Former Seasalt and Pepper Manager, DJ Sue Posh Restaurant
A handful of former Seasalt and Pepper employees are suing the riverside hotspot saying they were unjustly fired when tensions arose between partners Carlos Miranda and Stephane Dupoux.
billwisserphoto.com Things are getting messy at Seasalt.
Former assistant manager Christophe Chalange filed a lawsuit in Miami-Dade Circuit Court on June 2 alleging Seasalt broke a six-month contract and hasn't paid him since he was he laid off in early March.
"They owe me," said Chalange. "I'm not 20 years old, I'm a professional."
Former Seasalt DJ Pierre Zonzon said he was also shown the door as the infighting between Miranda and Dupoux began spiraling out of control, and has hired a lawyer to prevent the restaurant from using his photos, which he was also hired to take.
Dupoux, who designed Nikki Beach and legendary Paris hotspot Buddha Bar, filed a lawsuit in Miami-Dade court against the restaurant and partner Carlos Miranda alleging he was wrongly squeezed out of his management role at the restaurant. In court documents he claims the restaurant is taking in nearly $300,000 weekly.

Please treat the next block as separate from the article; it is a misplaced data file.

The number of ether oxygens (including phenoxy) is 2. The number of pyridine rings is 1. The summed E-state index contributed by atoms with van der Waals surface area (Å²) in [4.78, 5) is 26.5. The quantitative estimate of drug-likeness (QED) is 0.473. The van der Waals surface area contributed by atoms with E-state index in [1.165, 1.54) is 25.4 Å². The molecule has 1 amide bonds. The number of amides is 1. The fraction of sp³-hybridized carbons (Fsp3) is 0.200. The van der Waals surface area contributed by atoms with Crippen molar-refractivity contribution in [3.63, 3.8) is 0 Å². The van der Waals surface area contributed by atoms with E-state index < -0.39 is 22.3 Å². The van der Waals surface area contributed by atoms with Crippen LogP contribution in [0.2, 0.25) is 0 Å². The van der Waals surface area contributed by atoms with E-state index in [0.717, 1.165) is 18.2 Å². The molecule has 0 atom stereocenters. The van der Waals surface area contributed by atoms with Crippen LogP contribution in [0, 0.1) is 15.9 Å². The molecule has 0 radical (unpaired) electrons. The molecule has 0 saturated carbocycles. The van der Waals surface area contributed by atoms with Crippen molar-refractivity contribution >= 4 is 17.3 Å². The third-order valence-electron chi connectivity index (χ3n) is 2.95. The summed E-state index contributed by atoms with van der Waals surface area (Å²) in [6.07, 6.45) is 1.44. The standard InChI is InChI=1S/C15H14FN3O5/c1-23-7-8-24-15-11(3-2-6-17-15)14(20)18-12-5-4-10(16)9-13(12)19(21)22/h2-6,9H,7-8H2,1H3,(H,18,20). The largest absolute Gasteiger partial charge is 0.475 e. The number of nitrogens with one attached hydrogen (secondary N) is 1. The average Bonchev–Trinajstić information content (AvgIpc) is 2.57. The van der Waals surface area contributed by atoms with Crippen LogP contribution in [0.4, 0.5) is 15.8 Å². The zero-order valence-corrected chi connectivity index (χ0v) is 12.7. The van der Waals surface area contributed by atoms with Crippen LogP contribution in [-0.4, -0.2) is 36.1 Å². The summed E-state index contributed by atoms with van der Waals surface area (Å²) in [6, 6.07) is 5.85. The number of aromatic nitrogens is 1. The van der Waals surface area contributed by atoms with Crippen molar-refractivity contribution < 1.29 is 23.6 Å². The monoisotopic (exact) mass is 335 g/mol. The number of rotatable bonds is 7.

At the same time, Seasalt is also embroiled in a legal battle with its investors. The restaurant alleges that its initial success pushed backers to drastically alter the terms on a nearly $3 million loan in hopes of clawing back more money, along with an ownership stake in the celebrity-laden riverside restaurant.
"You'll know what's happening very soon," said Robert Zarco, an attorney representing the restaurant. "The parties are working toward an agreement."
Zarco acknowledged, though didn't comment on, Chalange's lawsuit.
Chalange said a third man, a bar manager hired by Dupoux, was also let go and is suing the restaurant -- he couldn't be reached for comment. Miami-Dade court records show only two ongoing lawsuits.
Zonzon argued the dismissal of the group hired by Dupoux has led the scene to change from an international crowd to one that's mainly "Latin." Zarco says the restaurant's business hasn't suffered despite the legal battles.
"The restaurant is killing it," Zarco said. "The people love it and they're doing great."